Camille Bertin, assistant caméra, et Emmanuelle Collinot - Photo Benoît Seiller
Camille Bertin, assistant caméra, et Emmanuelle Collinot
Photo Benoît Seiller

The camera is almost always positioned directly in front of Agnès, so it’s really the unity of the film.

EC : Yes, this frontality is part of the desire not to be seductive, to have to face up to this new life, but also to face up to life itself, which comes up against it head-on.

The shot list is an important step in giving a film its identity, but the methods used vary greatly from one director to another.

EC : Sophie needs to get under the skin of the character to understand how to film him. On location, in the sets, she plays out all the text for the sequence and tests out actions : should she get up at this point or later ? It’s her way of giving the character credibility. It’s all expressed through the body. I take photos or film these different moments when she’s acting out the scene, via the Artemis app, and then we watch together and talk. For some scenes, the choices were obvious, for others we searched, tried different axes, or a sequence shot... After that I noted the focal length chosen, and with Benoît Seiller, Sophie’s assistant, we drew up a plan with the different axes for each sequence. It’s a real pre-edit that’s invaluable when it comes to shooting, but it can also change when it’s time to set up with the actors.
Sophie was very attached to dialogue, very precise about the words she wrote. And for her, dialogue is said in place. She didn’t really like doing talk to the actors when they’re walking ! Of course, there are exceptions !

To film an actress in every shot, without make-up and without the possibility of very sophisticated lighting, the choice of optics and camera is even more crucial.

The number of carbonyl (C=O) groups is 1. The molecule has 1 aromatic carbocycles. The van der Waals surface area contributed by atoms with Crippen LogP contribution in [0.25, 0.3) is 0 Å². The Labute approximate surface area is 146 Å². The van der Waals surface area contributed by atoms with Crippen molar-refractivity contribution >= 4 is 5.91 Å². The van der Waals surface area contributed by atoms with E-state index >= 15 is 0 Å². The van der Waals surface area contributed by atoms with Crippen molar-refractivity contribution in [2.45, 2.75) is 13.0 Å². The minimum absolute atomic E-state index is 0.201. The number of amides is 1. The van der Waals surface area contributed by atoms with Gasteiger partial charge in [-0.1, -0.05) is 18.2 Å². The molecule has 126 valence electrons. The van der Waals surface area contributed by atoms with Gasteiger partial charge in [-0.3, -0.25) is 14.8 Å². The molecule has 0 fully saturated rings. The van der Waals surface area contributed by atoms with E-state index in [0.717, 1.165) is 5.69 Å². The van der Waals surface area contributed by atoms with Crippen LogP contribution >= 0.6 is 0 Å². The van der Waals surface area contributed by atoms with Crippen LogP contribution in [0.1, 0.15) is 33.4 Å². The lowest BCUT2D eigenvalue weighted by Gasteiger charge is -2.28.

EC : I like the look of Zeiss GO lenses, but for this film I was lacking a 40mm lens in the series. I’d also seen the film Nomadland, by Chloé Zhao, starring Frances McDormand, whose character has left everything behind to live in a caravan, and there too, the actress is unvarnished. I liked the image, with its soft rendering. I learned that the film had been shot with the Ultra Prime series, so I turned to it. Also, I didn’t want to use optics that were too "looky-feely", so as to have latitude when color-grading. I sometimes used a Classic Soft diffuser for Agnès’ close-ups, and there was a bit of make-up work during color grading, but it was very light !
I like Sony’s colors, so I chose Venice 1. I was also interested in double ISO.

Emmanuelle Collinot - Photo Benoît Seiller
Emmanuelle Collinot
Photo Benoît Seiller

How did you go about the film’s editing and post-production ?

EC : Sophie wanted her children, Agathe and Adam Bonitzer, to supervise the editing and post-production, along with editor François Quiqueré, producer Julie Salvador, mixer Jean-Pierre Laforce and myself. For the color-grading, I relied on what I knew of his tastes and specific desires for Ma vie, ma gueule.

(Interview directed by Brigitte Barbier for the AFC)